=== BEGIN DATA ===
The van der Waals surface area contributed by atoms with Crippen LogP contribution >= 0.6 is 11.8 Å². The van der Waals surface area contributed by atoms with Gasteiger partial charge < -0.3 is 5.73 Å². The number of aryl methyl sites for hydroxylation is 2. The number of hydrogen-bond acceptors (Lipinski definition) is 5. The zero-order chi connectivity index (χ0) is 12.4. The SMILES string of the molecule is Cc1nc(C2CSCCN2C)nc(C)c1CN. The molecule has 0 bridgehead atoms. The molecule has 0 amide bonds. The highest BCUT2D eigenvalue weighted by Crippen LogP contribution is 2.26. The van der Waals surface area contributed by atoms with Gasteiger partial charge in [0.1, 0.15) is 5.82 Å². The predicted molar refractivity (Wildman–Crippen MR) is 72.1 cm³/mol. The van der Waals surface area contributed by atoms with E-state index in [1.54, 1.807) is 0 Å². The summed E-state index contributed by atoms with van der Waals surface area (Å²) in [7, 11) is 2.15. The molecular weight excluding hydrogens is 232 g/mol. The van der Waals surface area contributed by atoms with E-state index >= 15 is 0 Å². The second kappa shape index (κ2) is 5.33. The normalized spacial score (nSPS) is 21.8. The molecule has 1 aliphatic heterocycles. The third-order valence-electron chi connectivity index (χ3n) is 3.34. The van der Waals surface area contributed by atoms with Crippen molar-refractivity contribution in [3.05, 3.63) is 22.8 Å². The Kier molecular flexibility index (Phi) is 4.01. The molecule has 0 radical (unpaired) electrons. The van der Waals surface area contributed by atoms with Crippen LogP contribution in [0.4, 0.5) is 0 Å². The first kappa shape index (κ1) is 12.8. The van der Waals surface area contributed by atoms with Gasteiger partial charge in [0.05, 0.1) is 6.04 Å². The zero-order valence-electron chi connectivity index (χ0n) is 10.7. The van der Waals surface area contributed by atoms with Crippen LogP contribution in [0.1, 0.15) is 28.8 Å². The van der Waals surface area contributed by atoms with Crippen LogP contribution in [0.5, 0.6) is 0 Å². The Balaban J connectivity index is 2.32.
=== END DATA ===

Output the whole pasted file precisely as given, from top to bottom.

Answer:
The van der Waals surface area contributed by atoms with Crippen LogP contribution >= 0.6 is 11.8 Å². The van der Waals surface area contributed by atoms with Gasteiger partial charge < -0.3 is 5.73 Å². The number of aryl methyl sites for hydroxylation is 2. The number of hydrogen-bond acceptors (Lipinski definition) is 5. The zero-order chi connectivity index (χ0) is 12.4. The SMILES string of the molecule is Cc1nc(C2CSCCN2C)nc(C)c1CN. The molecule has 0 bridgehead atoms. The molecule has 0 amide bonds. The highest BCUT2D eigenvalue weighted by Crippen LogP contribution is 2.26. The van der Waals surface area contributed by atoms with Gasteiger partial charge in [0.1, 0.15) is 5.82 Å². The predicted molar refractivity (Wildman–Crippen MR) is 72.1 cm³/mol. The van der Waals surface area contributed by atoms with E-state index in [1.54, 1.807) is 0 Å². The summed E-state index contributed by atoms with van der Waals surface area (Å²) in [7, 11) is 2.15. The molecular weight excluding hydrogens is 232 g/mol. The van der Waals surface area contributed by atoms with E-state index >= 15 is 0 Å². The second kappa shape index (κ2) is 5.33. The normalized spacial score (nSPS) is 21.8. The molecule has 1 aliphatic heterocycles. The third-order valence-electron chi connectivity index (χ3n) is 3.34. The van der Waals surface area contributed by atoms with Crippen molar-refractivity contribution in [3.05, 3.63) is 22.8 Å². The Kier molecular flexibility index (Phi) is 4.01. The molecule has 0 radical (unpaired) electrons. The van der Waals surface area contributed by atoms with Crippen LogP contribution in [0.4, 0.5) is 0 Å². The first kappa shape index (κ1) is 12.8. The van der Waals surface area contributed by atoms with Gasteiger partial charge in [0.05, 0.1) is 6.04 Å². The zero-order valence-electron chi connectivity index (χ0n) is 10.7. The van der Waals surface area contributed by atoms with Crippen LogP contribution in [0.1, 0.15) is 28.8 Å². The van der Waals surface area contributed by atoms with Crippen LogP contribution in [0.5, 0.6) is 0 Å². The Balaban J connectivity index is 2.32.